The General Biographical Dictionary: Containing an Historical and Critical Account of the Lives and Writings of the Most Eminent Persons in Every Nation: Particulary the British and Irish; from the Earliest Accounts to the Present Time, Volume 13
J. Nichols, 1814 - Biography
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Page 122 - I am come amongst you, as you see, at this time, not for my recreation and disport, but being resolved, in the midst and heat of the battle, to live or die amongst you all, to lay down for my God, and for my kingdom, and for my people, my honour and my blood, even in the dust. I know I have the body of a weak and feeble woman, but I have the heart and stomach of a king, and of a king of England too...
Page 123 - I know I have the body but of a weak and feeble woman; but I have the heart and stomach of a king, and of a king of England too ; and think foul scorn that Parma or Spain, or any prince of Europe should dare to invade the borders of my realm ; to which rather than any dishonour shall grow by me, I myself will take up arms, I myself will be your general, judge, and rewarder of every one of your virtues in the field.
Page 128 - ... ever filled a throne : a conduct less rigorous, less imperious, more sincere, more indulgent to her people, would have been requisite to form a perfect character. By the force of her mind, she controlled all her more active and stronger qualities, and prevented them from running into excess.
Page 409 - The Dissonance of the four generally received Evangelists, and the evidence of their authenticity examined.
Page 122 - My loving people, we have been persuaded by some that are careful of our safety, to take heed how we commit ourselves to armed multitudes, for fear of treachery. But I assure you, I do not desire to live to distrust my faithful and loving people.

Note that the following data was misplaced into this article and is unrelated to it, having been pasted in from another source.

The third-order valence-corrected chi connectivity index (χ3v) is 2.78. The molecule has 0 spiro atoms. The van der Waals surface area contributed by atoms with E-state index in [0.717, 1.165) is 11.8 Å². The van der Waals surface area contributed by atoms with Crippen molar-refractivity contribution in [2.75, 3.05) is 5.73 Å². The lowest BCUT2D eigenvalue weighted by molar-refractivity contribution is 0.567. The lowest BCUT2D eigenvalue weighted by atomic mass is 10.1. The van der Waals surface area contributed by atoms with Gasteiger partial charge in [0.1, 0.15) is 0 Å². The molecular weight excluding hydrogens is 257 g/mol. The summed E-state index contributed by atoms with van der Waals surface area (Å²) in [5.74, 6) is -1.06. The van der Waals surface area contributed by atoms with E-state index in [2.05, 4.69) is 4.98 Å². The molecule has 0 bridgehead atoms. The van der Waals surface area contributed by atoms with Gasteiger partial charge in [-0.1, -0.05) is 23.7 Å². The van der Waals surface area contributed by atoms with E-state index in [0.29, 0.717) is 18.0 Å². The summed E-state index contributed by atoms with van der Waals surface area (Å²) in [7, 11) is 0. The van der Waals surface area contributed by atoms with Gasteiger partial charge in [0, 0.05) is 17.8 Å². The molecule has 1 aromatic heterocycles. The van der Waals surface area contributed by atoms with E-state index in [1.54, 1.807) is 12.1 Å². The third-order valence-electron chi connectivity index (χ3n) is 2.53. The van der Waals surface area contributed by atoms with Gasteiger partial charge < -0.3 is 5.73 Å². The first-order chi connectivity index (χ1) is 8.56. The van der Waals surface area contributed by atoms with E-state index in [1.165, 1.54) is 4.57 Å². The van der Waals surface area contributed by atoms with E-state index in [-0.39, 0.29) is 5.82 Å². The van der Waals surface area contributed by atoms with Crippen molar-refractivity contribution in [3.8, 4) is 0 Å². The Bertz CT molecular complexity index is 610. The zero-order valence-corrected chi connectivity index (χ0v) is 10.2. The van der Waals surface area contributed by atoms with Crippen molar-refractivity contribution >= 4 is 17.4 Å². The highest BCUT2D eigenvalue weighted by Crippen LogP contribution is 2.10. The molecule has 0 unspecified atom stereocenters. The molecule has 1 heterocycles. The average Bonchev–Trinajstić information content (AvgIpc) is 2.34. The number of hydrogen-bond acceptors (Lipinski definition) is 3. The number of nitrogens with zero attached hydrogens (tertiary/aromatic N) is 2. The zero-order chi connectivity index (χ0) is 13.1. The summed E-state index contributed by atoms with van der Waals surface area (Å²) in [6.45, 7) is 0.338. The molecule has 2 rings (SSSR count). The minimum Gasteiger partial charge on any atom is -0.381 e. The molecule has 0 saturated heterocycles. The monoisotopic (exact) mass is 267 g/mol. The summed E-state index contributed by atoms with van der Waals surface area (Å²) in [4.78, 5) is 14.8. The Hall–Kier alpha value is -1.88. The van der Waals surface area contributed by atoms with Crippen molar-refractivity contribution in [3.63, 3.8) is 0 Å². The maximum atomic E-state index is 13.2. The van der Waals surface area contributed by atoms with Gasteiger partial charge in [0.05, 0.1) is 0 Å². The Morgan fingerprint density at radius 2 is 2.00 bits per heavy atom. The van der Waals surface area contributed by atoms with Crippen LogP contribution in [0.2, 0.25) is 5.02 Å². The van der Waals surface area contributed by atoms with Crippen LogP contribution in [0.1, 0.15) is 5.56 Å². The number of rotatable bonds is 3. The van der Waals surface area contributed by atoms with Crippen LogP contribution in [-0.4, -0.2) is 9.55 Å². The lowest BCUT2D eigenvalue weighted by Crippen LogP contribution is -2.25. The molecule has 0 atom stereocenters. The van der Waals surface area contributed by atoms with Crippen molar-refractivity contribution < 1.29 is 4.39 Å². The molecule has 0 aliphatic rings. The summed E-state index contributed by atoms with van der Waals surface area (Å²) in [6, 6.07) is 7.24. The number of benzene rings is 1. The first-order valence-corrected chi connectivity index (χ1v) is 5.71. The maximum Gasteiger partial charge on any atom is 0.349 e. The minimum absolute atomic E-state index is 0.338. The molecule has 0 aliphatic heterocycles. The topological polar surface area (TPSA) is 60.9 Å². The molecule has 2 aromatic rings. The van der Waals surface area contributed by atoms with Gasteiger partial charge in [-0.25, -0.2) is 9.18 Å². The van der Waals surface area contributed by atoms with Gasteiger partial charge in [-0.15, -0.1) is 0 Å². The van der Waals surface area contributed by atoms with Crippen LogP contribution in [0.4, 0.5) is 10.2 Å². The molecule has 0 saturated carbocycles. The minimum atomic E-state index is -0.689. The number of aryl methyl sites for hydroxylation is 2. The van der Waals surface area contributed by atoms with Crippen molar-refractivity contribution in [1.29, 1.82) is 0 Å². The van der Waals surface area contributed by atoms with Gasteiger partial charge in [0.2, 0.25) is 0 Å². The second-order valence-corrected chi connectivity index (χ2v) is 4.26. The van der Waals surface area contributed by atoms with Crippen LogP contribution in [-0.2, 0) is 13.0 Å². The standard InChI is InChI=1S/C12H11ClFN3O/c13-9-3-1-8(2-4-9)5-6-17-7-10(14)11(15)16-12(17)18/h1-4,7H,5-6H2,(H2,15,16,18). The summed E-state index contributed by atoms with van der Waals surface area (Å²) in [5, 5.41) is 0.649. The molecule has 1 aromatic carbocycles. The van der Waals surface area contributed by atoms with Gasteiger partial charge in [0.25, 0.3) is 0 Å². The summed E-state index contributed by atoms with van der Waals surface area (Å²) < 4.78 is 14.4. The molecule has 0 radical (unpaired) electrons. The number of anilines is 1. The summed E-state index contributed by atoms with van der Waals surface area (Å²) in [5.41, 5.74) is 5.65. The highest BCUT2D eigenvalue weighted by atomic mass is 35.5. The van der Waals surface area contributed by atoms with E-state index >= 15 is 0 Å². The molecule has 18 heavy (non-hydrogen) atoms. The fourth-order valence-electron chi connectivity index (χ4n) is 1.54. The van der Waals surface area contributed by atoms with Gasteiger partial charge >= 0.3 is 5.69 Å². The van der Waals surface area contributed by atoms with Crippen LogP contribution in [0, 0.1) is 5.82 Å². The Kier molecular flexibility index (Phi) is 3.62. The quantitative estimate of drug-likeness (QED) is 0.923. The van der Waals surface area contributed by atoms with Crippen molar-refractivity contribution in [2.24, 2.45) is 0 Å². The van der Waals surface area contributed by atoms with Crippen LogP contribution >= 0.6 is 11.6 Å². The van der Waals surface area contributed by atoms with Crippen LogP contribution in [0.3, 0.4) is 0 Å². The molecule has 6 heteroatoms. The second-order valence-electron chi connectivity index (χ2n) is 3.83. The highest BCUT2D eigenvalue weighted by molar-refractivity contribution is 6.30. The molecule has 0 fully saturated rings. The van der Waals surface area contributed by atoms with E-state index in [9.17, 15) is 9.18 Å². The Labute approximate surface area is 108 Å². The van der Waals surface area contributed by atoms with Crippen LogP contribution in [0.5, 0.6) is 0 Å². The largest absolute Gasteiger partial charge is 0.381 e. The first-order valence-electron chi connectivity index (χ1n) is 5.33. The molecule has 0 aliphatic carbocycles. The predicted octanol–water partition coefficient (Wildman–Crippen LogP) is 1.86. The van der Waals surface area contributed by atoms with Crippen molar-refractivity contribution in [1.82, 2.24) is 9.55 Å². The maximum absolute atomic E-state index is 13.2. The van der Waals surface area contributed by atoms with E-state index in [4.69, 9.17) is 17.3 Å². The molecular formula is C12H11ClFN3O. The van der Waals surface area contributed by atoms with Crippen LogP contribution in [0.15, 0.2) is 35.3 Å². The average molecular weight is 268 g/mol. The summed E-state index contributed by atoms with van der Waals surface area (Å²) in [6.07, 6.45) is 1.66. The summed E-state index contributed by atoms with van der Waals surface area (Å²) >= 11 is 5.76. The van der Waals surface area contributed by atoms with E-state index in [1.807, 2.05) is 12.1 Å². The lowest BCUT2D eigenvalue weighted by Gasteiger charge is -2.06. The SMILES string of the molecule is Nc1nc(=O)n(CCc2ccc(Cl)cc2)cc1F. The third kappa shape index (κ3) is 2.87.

Page 124 - Armada coming full sail towards him, disposed in the form of a crescent, and stretching the distance of seven miles from the extremity of one division to that of the other.
Page 129 - ... we are also apt to require some more softness of disposition, some greater lenity of temper, some of those amiable weaknesses by which her sex is distinguished.
Page 128 - She answered with a faint voice, that as she had held a regal sceptre, she desired no other than a royal successor. Cecil requesting her to explain herself more particularly, she subjoined, that she would have a king to succeed her; and who should that be but her nearest kinsman, the king of Scots?
Page 128 - There are few great personages in history who have been more exposed to the calumny of enemies and the adulation of friends than Queen Elizabeth ; and yet there is scarcely any whose reputation has been more certainly determined by the unanimous consent of posterity. The unusual length of her administration, and the strong features of her character, were able to overcome...
Page 443 - NUMISMATA : a Discourse of Medals, ancient and modern: together with some Account of Heads and Effigies of illustrious and famous Persons, in Sculps and Taille-Douce, of whom we have no Medals extant ; and of the Use to be derived from them. To which is added, a Digression concerning Physiognomy.